For example, a wide selection of narrow-band filters at 10.70 MHz center-frequency is commercially available. If the operating frequency of the system is 21.28 MHz, then tuning oscillator 110 is set to 10.70 MHz plus 21.28 MHz, or 31.98 MHz. Noise figure meter 100 is tuned to the same 10.70 MHz frequency, but the actual pass-band is determined by the external band-pass filter 120. The narrow pass-band greatly reduces the total noise power, therefore high-gain low-noise amplifier 130 is added between bandpass filter 120 output and noise figure meter 100 input to increase the noise power to a measurable value.
Noise figure meter 100 can be obtained commercially; for example, Hewlett-Packard model no. 8970B can be used. This commercial unit can be set to switch the noise source between the hot and cold states, measure separately the output noise power in the hot and cold states, compute the average value of the output noise power in each of the hot and cold states, and display the ratio of the average values of noise power in the hot and cold states. The operator of the system can observe the displayed ratio of the noise power ratio and adjust the tuning to obtain a maximum value of the noise power ratio. In this tuning condition, the system will operate with maximum signal/noise ratio.
Switch 140 is located after noise source 25. Switch 140 allows a lower value of noise power to coupling coil 60 when noise source 25 is in the cold state. Switch 140 is optional and other means of reducing noise power to coupling coil 60 may be employed and are within the scope of the present invention.
A commercial noise figure meter such as the Hewlett-Packard model no. 8970B is expensive and has substantial calibration features that are not required for regular operation with an MRI system. For regular use in an MRI system, the existing MRI receiver and computer system can be used to implement the band-pass filter, the noise power meter, and the computation of the ratio of hot and cold output noise powers. For use with the present invention, the computer system of the MRI receiver must be able to output a control bit to switch the noise source on and off and to compute the total received noise power for the on and off states. This noise power can be computed from two outputs of a quadrature detector system as shown in FIG. 7.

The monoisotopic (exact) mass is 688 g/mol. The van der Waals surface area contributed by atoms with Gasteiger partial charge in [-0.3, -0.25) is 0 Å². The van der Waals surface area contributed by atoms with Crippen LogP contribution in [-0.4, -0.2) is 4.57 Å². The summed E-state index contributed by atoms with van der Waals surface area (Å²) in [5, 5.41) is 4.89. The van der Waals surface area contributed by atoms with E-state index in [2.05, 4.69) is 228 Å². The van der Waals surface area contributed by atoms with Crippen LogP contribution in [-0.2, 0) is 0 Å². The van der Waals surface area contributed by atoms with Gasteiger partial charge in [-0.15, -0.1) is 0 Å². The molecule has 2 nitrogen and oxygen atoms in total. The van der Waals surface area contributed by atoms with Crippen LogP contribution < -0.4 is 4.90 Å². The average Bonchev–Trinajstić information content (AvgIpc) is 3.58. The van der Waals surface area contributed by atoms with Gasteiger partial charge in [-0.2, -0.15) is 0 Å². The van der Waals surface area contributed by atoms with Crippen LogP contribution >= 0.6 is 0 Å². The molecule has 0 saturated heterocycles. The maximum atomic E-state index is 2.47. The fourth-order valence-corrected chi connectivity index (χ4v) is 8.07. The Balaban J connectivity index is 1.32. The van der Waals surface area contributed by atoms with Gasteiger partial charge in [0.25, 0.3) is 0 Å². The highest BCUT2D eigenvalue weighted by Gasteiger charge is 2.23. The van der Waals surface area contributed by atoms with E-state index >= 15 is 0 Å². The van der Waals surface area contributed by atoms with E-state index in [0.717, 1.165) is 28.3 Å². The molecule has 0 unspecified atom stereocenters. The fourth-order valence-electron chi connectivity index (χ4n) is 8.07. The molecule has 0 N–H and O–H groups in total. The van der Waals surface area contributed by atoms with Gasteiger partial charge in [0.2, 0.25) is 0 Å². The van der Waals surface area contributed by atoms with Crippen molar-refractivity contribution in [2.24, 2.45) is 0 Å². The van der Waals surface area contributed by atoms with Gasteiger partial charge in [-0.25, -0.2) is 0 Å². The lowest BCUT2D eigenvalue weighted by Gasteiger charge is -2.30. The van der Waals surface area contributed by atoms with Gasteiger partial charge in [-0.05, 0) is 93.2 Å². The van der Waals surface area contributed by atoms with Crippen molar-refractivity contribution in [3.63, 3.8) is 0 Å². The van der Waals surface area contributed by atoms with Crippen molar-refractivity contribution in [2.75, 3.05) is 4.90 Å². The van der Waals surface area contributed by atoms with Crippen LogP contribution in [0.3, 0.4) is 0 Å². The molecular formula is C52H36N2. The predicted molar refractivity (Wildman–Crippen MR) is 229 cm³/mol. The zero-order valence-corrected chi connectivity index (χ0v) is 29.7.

The NMR receiver and computer 160 for use in an MRI system shown in FIG. 7 has two data stream outputs, A and B, both of which are sampled by a digitizer at a regular sampling rate. The digitizer is part of the Data Acquisition Computation and Control System 150 of the NMR receiver and computer. The two data streams are bipolar numbers, being positive or negative. For random noise into receiver antenna 30, the noise power for each hot and cold state of noise source 20 is defined by the equation Pn =sA 2 +sB 2. The sA term is the standard deviation of a data sequence in the "A" channel of the NMR receiver and sB is the standard deviation of the same data sequence in the "B" channel. Because the data in the two channels are a random distribution about a small mean, the above definition must be used for an accurate measurement of the power with a normal quadrature receiver pair.